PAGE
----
What Is Celiac Disease?
Celiac disease is an immune reaction to eating gluten, a protein found in wheat, barley and rye. If you have celiac disease, eating gluten triggers an immune response in your small intestine.
This reaction will damage your small intestine's lining and prevents it from absorbing some nutrients (malabsorption). The intestinal damage often causes diarrhea, fatigue, weight loss, bloating and anemia, and can lead to serious complications.
There's no cure for celiac disease, however, following a strict gluten-free diet can help manage symptoms and promote intestinal healing.
The signs and symptoms of celiac disease can vary greatly and differ in children and adults. Digestive signs and symptoms for adults include:
Bloating and gas
Nausea and vomitingDiarrhea
More than half the adults with celiac disease have signs and symptoms unrelated to the digestive system, including:
Anemia, usually from iron deficiency
Loss of bone density (osteoporosis) or softening of bone (osteomalacia)
Itchy, blistery skin rash (dermatitis herpetiformis)
Headaches and fatigue
Nervous system injury, including numbness and tingling in the feet and hands, possible problems with balance, and cognitive impairment
Reduced functioning of the spleen (hyposplenism)
Children with celiac disease are more likely than adults to have digestive problems, including:
Nausea and vomiting
Pale, foul-smelling stools
The inability to absorb nutrients might result in:
Damage to tooth enamel
Failure to thrive for infants
Neurological symptoms, including attention-deficit/hyperactivity disorder (ADHD), learning disabilities, headaches, lack of muscle coordination and seizures
When To See A Doctor
If you have diarrhea or digestive discomfort that lasts for more than two weeks, consult your doctor. Consult your child's doctor if your child is pale, irritable or failing to grow or has a potbelly and foul-smelling, bulky stools. Be sure to consult your doctor before trying a gluten-free diet. If you stop or even reduce the amount of gluten you eat before you're tested for celiac disease, you can change the test results.
Celiac disease tends to run in families. If someone in your family has the condition, ask your doctor if you should be tested. Also ask your doctor about testing if you or someone in your family has a risk factor for celiac disease, such as type 1 diabetes.
Your genes combined with eating foods with gluten and other factors can contribute to celiac disease, but the precise cause isn't known. Infant-feeding practices, gastrointestinal infections and gut bacteria might contribute, as well. Sometimes celiac disease becomes active after surgery, pregnancy, childbirth, viral infection or severe emotional stress.
When the body's immune system overreacts to gluten in food, the reaction damages the tiny, hairlike projections (villi) that line the small intestine. Villi absorb vitamins, minerals and other nutrients from the food you eat. If your villi are damaged, you can't get enough nutrients, no matter how much you eat.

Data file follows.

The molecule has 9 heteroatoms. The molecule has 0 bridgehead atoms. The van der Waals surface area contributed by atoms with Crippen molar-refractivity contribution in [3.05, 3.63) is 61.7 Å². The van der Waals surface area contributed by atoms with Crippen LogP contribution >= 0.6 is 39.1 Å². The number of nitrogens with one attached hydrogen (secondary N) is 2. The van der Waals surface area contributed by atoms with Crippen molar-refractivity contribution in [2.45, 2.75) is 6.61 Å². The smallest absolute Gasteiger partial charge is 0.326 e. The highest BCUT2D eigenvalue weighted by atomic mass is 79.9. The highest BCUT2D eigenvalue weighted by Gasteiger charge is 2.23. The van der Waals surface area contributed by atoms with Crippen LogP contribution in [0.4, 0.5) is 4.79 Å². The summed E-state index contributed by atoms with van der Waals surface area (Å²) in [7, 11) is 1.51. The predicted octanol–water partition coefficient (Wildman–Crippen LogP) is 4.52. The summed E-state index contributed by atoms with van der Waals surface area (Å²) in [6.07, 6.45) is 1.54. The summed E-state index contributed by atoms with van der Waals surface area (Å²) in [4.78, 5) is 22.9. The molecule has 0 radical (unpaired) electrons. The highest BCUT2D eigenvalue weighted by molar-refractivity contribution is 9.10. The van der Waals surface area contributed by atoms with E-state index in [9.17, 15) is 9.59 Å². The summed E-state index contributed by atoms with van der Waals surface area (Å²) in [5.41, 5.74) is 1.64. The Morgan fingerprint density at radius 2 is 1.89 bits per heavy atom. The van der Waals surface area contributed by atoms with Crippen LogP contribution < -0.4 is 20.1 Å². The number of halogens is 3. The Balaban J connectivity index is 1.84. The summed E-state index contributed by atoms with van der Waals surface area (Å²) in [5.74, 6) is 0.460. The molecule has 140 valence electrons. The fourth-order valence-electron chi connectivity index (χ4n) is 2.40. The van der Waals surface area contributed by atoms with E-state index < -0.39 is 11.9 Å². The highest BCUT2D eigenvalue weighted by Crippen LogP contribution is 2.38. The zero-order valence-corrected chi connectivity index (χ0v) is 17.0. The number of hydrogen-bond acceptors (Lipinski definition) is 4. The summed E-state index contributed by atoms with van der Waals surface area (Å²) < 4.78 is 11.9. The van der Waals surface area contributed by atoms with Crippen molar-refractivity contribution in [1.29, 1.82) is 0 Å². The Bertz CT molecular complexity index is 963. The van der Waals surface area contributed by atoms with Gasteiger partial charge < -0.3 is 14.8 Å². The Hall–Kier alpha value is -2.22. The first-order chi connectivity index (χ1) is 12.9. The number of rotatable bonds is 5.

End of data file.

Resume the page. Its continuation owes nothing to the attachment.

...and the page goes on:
Celiac disease tends to be more common in people who have:
A family member with celiac disease or dermatitis herpetiformis
Type 1 diabetes
Down syndrome or Turner syndrome
Autoimmune thyroid disease
Microscopic colitis (lymphocytic or collagenous colitis)
Untreated, celiac disease can cause:
Malnutrition. This occurs if your small intestine can't absorb enough nutrients. Malnutrition can lead to anemia and weight loss. In children, malnutrition can cause slow growth and short stature.
Bone weakening. Malabsorption of calcium and vitamin D can lead to a softening of the bone (osteomalacia or rickets) in children and a loss of bone density (osteopenia or osteoporosis) in adults.
Infertility and miscarriage. Malabsorption of calcium and vitamin D can contribute to reproductive issues.
Lactose intolerance. Damage to your small intestine might cause you abdominal pain and diarrhea after eating or drinking dairy products that contain lactose. Once your intestine has healed, you might be able to tolerate dairy products again.
Cancer. People with celiac disease who don't maintain a gluten-free diet have a greater risk of developing several forms of cancer, including intestinal lymphoma and small bowel cancer.
Nervous system problems. Some people with celiac disease can develop problems such as seizures or a disease of the nerves to the hands and feet (peripheral neuropathy).
Nonresponsive Celiac Disease
Some people with celiac disease don't respond to what they consider to be a gluten-free diet. Nonresponsive celiac disease is often due to contamination of the diet with gluten. Working with a dietitian can help you learn how to avoid all gluten.
People with nonresponsive celiac disease might have:
Bacteria in the small intestine (bacterial overgrowth)
Poor pancreas function (pancreatic insufficiency)
Irritable bowel syndrome
Difficulty digesting sugar found in dairy products (lactose), table sugar (sucrose), or a type of sugar found in honey and fruits (fructose)
Refractory celiac disease